# (Failure) probability calculation

I am working on mortality in 12 hospitals performing cardiac surgery in babies. The dataset is available here: Surg dataset. The dataset is structured in this way:

  n   r  hospital
47   0     A
148  18     B
119   8     C
...  ...   ...


where $n$ is the number of operations and $r$ the number of deaths. My aim is to calculate the failure probability for each hospital $p_i$. The tutorial I am following (WinBUGS) reports that

$r_i \sim Binomial(p_i, n_i)$

but my question is: why $p_i$ can not be simply calculated as $p_i = r_i/n_i$?

• What is your question? What prior do you use in your model?
– Tim
Commented Mar 4, 2015 at 19:13
• I changed the text to clarify the question. The non-informative prior I'll use is, like in the tutorial, $p_i \sim Beta(1,1)$ Commented Mar 4, 2015 at 19:16
• Cannot vote up the answer because my low reputation. The two links of Tim were very useful. The comment of jaradniemi is the answer that really clarified me the concept! Commented Mar 4, 2015 at 20:47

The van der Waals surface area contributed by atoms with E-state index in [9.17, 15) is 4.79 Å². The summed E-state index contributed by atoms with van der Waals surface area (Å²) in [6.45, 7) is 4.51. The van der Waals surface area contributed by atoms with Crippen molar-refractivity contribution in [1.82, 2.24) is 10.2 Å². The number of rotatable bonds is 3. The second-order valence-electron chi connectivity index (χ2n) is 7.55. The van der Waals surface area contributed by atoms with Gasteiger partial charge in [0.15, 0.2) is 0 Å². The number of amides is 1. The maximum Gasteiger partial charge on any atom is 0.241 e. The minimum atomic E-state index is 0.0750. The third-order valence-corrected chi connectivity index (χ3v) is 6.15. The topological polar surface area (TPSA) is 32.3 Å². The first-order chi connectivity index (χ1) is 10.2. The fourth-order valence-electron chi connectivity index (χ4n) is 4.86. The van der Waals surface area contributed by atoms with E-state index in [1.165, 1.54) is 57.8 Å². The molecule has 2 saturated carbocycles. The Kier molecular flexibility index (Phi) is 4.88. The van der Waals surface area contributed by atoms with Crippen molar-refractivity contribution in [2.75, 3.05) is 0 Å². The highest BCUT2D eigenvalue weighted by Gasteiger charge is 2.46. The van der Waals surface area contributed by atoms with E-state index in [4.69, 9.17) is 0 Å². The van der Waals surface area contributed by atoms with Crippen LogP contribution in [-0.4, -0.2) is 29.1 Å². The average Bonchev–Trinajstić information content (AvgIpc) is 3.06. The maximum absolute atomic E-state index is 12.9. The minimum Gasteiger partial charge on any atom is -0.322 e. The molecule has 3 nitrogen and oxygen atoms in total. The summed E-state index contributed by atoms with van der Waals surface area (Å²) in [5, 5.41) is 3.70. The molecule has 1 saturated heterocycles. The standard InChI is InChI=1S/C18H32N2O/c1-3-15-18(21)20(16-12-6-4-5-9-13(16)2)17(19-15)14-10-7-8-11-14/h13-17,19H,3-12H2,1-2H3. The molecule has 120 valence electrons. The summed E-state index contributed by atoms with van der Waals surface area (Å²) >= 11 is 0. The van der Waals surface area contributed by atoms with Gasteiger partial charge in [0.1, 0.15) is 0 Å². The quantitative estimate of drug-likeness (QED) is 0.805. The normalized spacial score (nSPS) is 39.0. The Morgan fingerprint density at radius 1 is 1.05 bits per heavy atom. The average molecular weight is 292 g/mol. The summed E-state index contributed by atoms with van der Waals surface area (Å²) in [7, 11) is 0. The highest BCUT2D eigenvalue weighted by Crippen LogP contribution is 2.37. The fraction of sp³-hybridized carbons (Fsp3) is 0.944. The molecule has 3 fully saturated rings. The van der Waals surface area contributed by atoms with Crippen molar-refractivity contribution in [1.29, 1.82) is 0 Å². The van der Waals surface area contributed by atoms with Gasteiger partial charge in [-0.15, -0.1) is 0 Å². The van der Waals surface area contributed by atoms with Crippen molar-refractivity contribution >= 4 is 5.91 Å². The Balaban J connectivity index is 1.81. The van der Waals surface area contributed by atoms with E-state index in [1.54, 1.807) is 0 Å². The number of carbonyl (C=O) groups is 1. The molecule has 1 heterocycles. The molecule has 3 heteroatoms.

• Are you conflating sample proportion ($\hat{p}_i=r_i/n_i$) with population proportion ($p_i$)? In ancient times, when I was a student these were denoted (following the more usual convention of Greek for parameters, Roman for variables) as $p_i$ and $\pi_i$, but $p$ came to be used for the population proportion in a bunch of US texts, and since then the old convention seems to have been dropped almost everywhere ... to much confusion, as we see here. Commented Mar 5, 2015 at 3:07

Actually if you compute the likelihoods of different $p_i$'s you will find that they have the greatest peaks at $r_i/n_i$ points. On the plot below you see likelihood profiles for individual hospitals and the vertical lines are point estimates of $r_i/n_i$.
Notice that with using uninformative prior $\pi(\theta) = 1$ (or $Beta(1,1)$), then Bayesian estimates of $\pi(\theta|x) \propto f(x | \theta) \pi(\theta)$ are the same as with using likelihood-based approach, so the three approaches would lead to the same point estimates.
So using "something more" then $r_i/n_i$ is helpful for handling uncertainty of parameters as @jaradniemi noticed in comment. On another hand, more sophisticated approach could be used if (a) you wanted to build a hierarchical model where there is some general probability of failure and site-specyfic effects, or (b) you could use Bayesian approach to include some out-of-data information in your model as an informative prior.
• In addition to this, $p_i$ is a parameter that has uncertainty and $r_i/n_i$ is an estimate for $p_i$ but almost surely is not the actual true value for $p_i$. Thus we use statistical approaches to describe our uncertainty about $p_i$. Commented Mar 4, 2015 at 20:07
As @jaradniemi pointed out, $r_i/n_i$ are just estimates of the $p_i$. The bayesian model sets up the framework to handle the uncertainty of the $p_i$